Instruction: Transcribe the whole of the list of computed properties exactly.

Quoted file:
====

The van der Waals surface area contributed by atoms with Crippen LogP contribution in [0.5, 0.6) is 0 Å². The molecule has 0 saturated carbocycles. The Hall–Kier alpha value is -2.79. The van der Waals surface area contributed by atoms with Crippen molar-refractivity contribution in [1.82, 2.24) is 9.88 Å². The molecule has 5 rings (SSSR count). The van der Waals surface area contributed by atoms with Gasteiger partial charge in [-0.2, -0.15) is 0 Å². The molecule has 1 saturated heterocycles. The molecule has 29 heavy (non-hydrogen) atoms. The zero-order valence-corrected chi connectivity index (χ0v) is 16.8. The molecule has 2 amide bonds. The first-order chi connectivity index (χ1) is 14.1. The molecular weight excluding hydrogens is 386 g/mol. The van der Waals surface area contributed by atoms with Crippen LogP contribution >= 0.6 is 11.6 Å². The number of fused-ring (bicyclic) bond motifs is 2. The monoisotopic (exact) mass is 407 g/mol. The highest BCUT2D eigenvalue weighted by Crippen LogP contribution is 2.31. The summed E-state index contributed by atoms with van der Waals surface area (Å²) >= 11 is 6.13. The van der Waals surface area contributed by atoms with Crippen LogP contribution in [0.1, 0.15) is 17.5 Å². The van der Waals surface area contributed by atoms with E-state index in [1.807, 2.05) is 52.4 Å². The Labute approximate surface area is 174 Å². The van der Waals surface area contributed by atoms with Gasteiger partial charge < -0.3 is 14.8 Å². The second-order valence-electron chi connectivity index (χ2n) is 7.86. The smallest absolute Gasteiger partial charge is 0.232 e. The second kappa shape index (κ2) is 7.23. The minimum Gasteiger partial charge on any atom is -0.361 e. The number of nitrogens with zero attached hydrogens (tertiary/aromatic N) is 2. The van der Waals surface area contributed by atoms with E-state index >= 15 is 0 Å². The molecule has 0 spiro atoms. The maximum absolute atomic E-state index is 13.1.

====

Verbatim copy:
The van der Waals surface area contributed by atoms with Crippen LogP contribution in [0.5, 0.6) is 0 Å². The molecule has 0 saturated carbocycles. The Hall–Kier alpha value is -2.79. The van der Waals surface area contributed by atoms with Crippen molar-refractivity contribution in [1.82, 2.24) is 9.88 Å². The molecule has 5 rings (SSSR count). The van der Waals surface area contributed by atoms with Gasteiger partial charge in [-0.2, -0.15) is 0 Å². The molecule has 1 saturated heterocycles. The molecule has 29 heavy (non-hydrogen) atoms. The zero-order valence-corrected chi connectivity index (χ0v) is 16.8. The molecule has 2 amide bonds. The first-order chi connectivity index (χ1) is 14.1. The molecular weight excluding hydrogens is 386 g/mol. The van der Waals surface area contributed by atoms with Crippen LogP contribution >= 0.6 is 11.6 Å². The number of fused-ring (bicyclic) bond motifs is 2. The monoisotopic (exact) mass is 407 g/mol. The highest BCUT2D eigenvalue weighted by Crippen LogP contribution is 2.31. The summed E-state index contributed by atoms with van der Waals surface area (Å²) >= 11 is 6.13. The van der Waals surface area contributed by atoms with Crippen LogP contribution in [0.1, 0.15) is 17.5 Å². The van der Waals surface area contributed by atoms with E-state index in [1.807, 2.05) is 52.4 Å². The Labute approximate surface area is 174 Å². The van der Waals surface area contributed by atoms with Gasteiger partial charge < -0.3 is 14.8 Å². The second-order valence-electron chi connectivity index (χ2n) is 7.86. The smallest absolute Gasteiger partial charge is 0.232 e. The second kappa shape index (κ2) is 7.23. The minimum Gasteiger partial charge on any atom is -0.361 e. The number of nitrogens with zero attached hydrogens (tertiary/aromatic N) is 2. The van der Waals surface area contributed by atoms with E-state index >= 15 is 0 Å². The molecule has 0 spiro atoms. The maximum absolute atomic E-state index is 13.1.